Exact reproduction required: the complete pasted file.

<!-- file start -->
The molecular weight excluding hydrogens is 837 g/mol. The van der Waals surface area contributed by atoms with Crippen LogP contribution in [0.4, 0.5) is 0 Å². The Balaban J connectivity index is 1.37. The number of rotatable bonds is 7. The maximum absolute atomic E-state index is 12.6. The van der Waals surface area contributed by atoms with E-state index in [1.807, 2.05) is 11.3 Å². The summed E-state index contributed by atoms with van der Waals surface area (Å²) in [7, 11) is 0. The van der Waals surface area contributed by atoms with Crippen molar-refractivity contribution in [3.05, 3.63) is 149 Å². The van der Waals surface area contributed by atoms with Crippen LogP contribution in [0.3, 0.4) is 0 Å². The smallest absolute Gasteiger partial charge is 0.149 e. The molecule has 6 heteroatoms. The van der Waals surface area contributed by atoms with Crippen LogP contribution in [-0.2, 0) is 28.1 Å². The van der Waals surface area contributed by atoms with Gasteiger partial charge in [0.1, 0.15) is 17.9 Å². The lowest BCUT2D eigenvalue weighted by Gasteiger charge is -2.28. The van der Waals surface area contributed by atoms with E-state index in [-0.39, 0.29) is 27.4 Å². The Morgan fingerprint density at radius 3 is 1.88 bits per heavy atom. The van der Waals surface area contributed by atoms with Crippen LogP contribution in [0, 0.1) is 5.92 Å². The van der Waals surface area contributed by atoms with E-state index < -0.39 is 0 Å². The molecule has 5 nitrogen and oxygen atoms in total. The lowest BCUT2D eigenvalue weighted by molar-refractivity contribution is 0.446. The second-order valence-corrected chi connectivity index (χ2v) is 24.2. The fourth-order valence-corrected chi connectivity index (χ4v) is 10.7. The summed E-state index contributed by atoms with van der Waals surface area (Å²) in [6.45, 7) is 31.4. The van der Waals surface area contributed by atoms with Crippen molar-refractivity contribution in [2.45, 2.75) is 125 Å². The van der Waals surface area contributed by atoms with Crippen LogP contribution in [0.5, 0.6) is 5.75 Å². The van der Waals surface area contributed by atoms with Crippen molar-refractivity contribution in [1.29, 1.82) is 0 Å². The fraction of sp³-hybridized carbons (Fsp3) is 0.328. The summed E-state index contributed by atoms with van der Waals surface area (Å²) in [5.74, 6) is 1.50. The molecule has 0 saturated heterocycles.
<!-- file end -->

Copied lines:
The molecular weight excluding hydrogens is 837 g/mol. The van der Waals surface area contributed by atoms with Crippen LogP contribution in [0.4, 0.5) is 0 Å². The Balaban J connectivity index is 1.37. The number of rotatable bonds is 7. The maximum absolute atomic E-state index is 12.6. The van der Waals surface area contributed by atoms with E-state index in [1.807, 2.05) is 11.3 Å². The summed E-state index contributed by atoms with van der Waals surface area (Å²) in [7, 11) is 0. The van der Waals surface area contributed by atoms with Crippen molar-refractivity contribution in [3.05, 3.63) is 149 Å². The van der Waals surface area contributed by atoms with Crippen LogP contribution in [0.3, 0.4) is 0 Å². The smallest absolute Gasteiger partial charge is 0.149 e. The molecule has 6 heteroatoms. The van der Waals surface area contributed by atoms with Crippen LogP contribution in [-0.2, 0) is 28.1 Å². The van der Waals surface area contributed by atoms with Gasteiger partial charge in [0.1, 0.15) is 17.9 Å². The lowest BCUT2D eigenvalue weighted by Gasteiger charge is -2.28. The van der Waals surface area contributed by atoms with E-state index in [-0.39, 0.29) is 27.4 Å². The Morgan fingerprint density at radius 3 is 1.88 bits per heavy atom. The van der Waals surface area contributed by atoms with Crippen LogP contribution in [0, 0.1) is 5.92 Å². The van der Waals surface area contributed by atoms with E-state index < -0.39 is 0 Å². The molecule has 5 nitrogen and oxygen atoms in total. The lowest BCUT2D eigenvalue weighted by molar-refractivity contribution is 0.446. The second-order valence-corrected chi connectivity index (χ2v) is 24.2. The fourth-order valence-corrected chi connectivity index (χ4v) is 10.7. The summed E-state index contributed by atoms with van der Waals surface area (Å²) in [6.45, 7) is 31.4. The van der Waals surface area contributed by atoms with Crippen molar-refractivity contribution in [2.45, 2.75) is 125 Å². The van der Waals surface area contributed by atoms with Crippen LogP contribution in [0.5, 0.6) is 5.75 Å². The van der Waals surface area contributed by atoms with Crippen molar-refractivity contribution in [1.29, 1.82) is 0 Å². The fraction of sp³-hybridized carbons (Fsp3) is 0.328. The summed E-state index contributed by atoms with van der Waals surface area (Å²) in [5.74, 6) is 1.50. The molecule has 0 saturated heterocycles.